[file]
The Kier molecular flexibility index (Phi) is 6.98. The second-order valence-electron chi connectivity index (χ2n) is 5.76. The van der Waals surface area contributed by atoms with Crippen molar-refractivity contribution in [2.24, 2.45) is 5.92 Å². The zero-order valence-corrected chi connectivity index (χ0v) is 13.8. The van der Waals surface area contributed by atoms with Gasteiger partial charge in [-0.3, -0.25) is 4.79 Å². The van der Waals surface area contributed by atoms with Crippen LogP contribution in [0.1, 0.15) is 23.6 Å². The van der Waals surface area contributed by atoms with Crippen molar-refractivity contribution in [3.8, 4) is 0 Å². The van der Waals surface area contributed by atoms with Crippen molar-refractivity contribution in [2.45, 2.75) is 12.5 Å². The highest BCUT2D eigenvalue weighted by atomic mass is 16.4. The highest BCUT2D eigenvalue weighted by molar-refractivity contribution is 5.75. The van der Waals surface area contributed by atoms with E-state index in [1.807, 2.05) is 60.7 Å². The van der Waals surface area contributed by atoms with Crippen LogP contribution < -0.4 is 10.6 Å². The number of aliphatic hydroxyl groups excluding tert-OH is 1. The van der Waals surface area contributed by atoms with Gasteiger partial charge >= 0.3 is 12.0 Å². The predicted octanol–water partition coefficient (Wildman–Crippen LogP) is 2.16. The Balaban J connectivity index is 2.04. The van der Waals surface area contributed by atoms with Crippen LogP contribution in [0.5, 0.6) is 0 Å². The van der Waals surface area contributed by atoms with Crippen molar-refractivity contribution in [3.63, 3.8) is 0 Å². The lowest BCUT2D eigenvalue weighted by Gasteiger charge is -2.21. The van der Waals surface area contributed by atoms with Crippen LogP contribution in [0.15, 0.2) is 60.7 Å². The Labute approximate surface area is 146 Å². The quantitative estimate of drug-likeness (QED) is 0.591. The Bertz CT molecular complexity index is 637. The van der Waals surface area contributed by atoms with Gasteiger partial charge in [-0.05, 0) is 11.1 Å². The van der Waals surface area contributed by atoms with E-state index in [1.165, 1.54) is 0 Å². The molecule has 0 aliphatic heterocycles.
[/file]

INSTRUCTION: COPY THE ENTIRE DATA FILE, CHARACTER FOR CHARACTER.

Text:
The Kier molecular flexibility index (Phi) is 6.98. The second-order valence-electron chi connectivity index (χ2n) is 5.76. The van der Waals surface area contributed by atoms with Crippen molar-refractivity contribution in [2.24, 2.45) is 5.92 Å². The zero-order valence-corrected chi connectivity index (χ0v) is 13.8. The van der Waals surface area contributed by atoms with Gasteiger partial charge in [-0.3, -0.25) is 4.79 Å². The van der Waals surface area contributed by atoms with Crippen LogP contribution in [0.1, 0.15) is 23.6 Å². The van der Waals surface area contributed by atoms with Crippen molar-refractivity contribution in [3.8, 4) is 0 Å². The van der Waals surface area contributed by atoms with Crippen molar-refractivity contribution in [2.45, 2.75) is 12.5 Å². The highest BCUT2D eigenvalue weighted by atomic mass is 16.4. The highest BCUT2D eigenvalue weighted by molar-refractivity contribution is 5.75. The van der Waals surface area contributed by atoms with E-state index in [1.807, 2.05) is 60.7 Å². The van der Waals surface area contributed by atoms with Crippen LogP contribution < -0.4 is 10.6 Å². The number of aliphatic hydroxyl groups excluding tert-OH is 1. The van der Waals surface area contributed by atoms with Gasteiger partial charge >= 0.3 is 12.0 Å². The predicted octanol–water partition coefficient (Wildman–Crippen LogP) is 2.16. The Balaban J connectivity index is 2.04. The van der Waals surface area contributed by atoms with Crippen LogP contribution in [0.5, 0.6) is 0 Å². The van der Waals surface area contributed by atoms with Crippen molar-refractivity contribution in [3.63, 3.8) is 0 Å². The lowest BCUT2D eigenvalue weighted by Gasteiger charge is -2.21. The van der Waals surface area contributed by atoms with Crippen LogP contribution in [0.15, 0.2) is 60.7 Å². The Labute approximate surface area is 146 Å². The quantitative estimate of drug-likeness (QED) is 0.591. The Bertz CT molecular complexity index is 637. The van der Waals surface area contributed by atoms with Gasteiger partial charge in [-0.05, 0) is 11.1 Å². The van der Waals surface area contributed by atoms with E-state index in [1.165, 1.54) is 0 Å². The molecule has 0 aliphatic heterocycles.